Mattia again reminded us how security practitioners often perform framework-based tick box exercises which only provide information that a control has been fulfilled. It does not provide meaning as to why or how bad the risk is/was. Business is then lacking information on whether prioritising resources to fix the remaining risks in the framework is worth it. Business wants answers to:
- How bad is it?
- How much of the organisation will need to change to remove/reduce the risk?
- How much work is required to remediate the risk?
- What remediation options are there?
- Is the business consequence immediate or delayed?
Security practitioners often use this 5×5 risk assessment matrix to present a case for the urgency of a fix:
But Mattia argues that the matrix provides little value unless the severity of the risk is contextualised into actual business impact.
Timeliness of risks (or exemptions, or assessments) is most crucial in xOps environments. Nowadays, many security tooling are added to CI/CD pipelines to improve automation (i.e. SAST, DAST, container scanning, API scanning, config scanning, etc), yet these tools often act only as enforcement points (a gate). They are not tailored to risks (relevance, accuracy). Mattia argues that you cannot maintain a manual exemption process within an automated enforcement process, it would only lead to being stuck in a manual exemption loop. Instead, the security enforcements are almost always disabled.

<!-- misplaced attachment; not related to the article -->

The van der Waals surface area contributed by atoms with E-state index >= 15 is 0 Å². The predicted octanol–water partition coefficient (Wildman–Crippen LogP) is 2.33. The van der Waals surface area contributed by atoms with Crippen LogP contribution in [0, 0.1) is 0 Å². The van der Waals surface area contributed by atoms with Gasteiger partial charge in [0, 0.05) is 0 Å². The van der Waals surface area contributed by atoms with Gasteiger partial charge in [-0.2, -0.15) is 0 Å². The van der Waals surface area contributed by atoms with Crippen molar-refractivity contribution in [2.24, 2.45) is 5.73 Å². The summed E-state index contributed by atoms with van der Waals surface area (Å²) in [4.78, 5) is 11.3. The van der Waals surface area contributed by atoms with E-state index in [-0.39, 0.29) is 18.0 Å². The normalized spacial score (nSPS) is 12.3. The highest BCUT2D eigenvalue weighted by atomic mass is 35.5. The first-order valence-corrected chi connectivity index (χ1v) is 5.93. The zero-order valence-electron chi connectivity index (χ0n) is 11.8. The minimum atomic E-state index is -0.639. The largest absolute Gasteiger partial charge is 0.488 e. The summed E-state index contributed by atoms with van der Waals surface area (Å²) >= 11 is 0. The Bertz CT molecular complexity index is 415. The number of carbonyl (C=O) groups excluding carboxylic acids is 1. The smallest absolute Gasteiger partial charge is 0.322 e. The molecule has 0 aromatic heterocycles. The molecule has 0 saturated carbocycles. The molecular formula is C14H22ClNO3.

How to fix it
How do we bridge the gap? Mattia provided a few approaches, while recognising that there is no definitive “fix” for the problem.
- Provide guidance for any selected security framework which clearly points out the context under which any controls apply or don’t apply. Key point being not to just pick frameworks or tools and enforce them. It all needs to be contextual.
- Ensure that whenever exemptions or risks are recorded, that the context is recorded as well. Too often, current exemptions set the precedence for future exemptions, so provide the context to avoid having exemptions misapplied.
- Record risks in a way so that dependencies between risks can be created to inform about the actual business impact. Build/use a risk hierarchy (knowing your inventory first is a must!).
I enjoyed this session from Mattia largely because the gap that he identified really reflected several of my painful experiences with Security. It was comforting to know that there are people out there in the Cyber Security space reflecting, investigating, and pushing for an overall smoother and more secure approach of implementing “security”.
2. Mikko Hyppönen: “Safety and security of Artificial Intelligence”
Mikko, a Finnish computer security expert, speaker, and author, gave a rather chilling talk about AI. Though speculative and high level, it presented to me some jarring thoughts which I hadn’t sat down to ponder.
Given that AI is no new concept (the term was coined in the 1950s), Mikko first quantified why AI is now booming in the last few years. 3 factors have allowed AI to flourish in its current form:
- Internet – turned everything into data, human knowledge is digitised
- Cloud – capability to store the world’s data in a very accessible way
- Power – processing power, silicon chips, etc
These factors gave rise to the immense tools such as the Generative Pre-trained Transformers (GPT) AI models.
A few thoughts and comments from Mikko stuck out to me: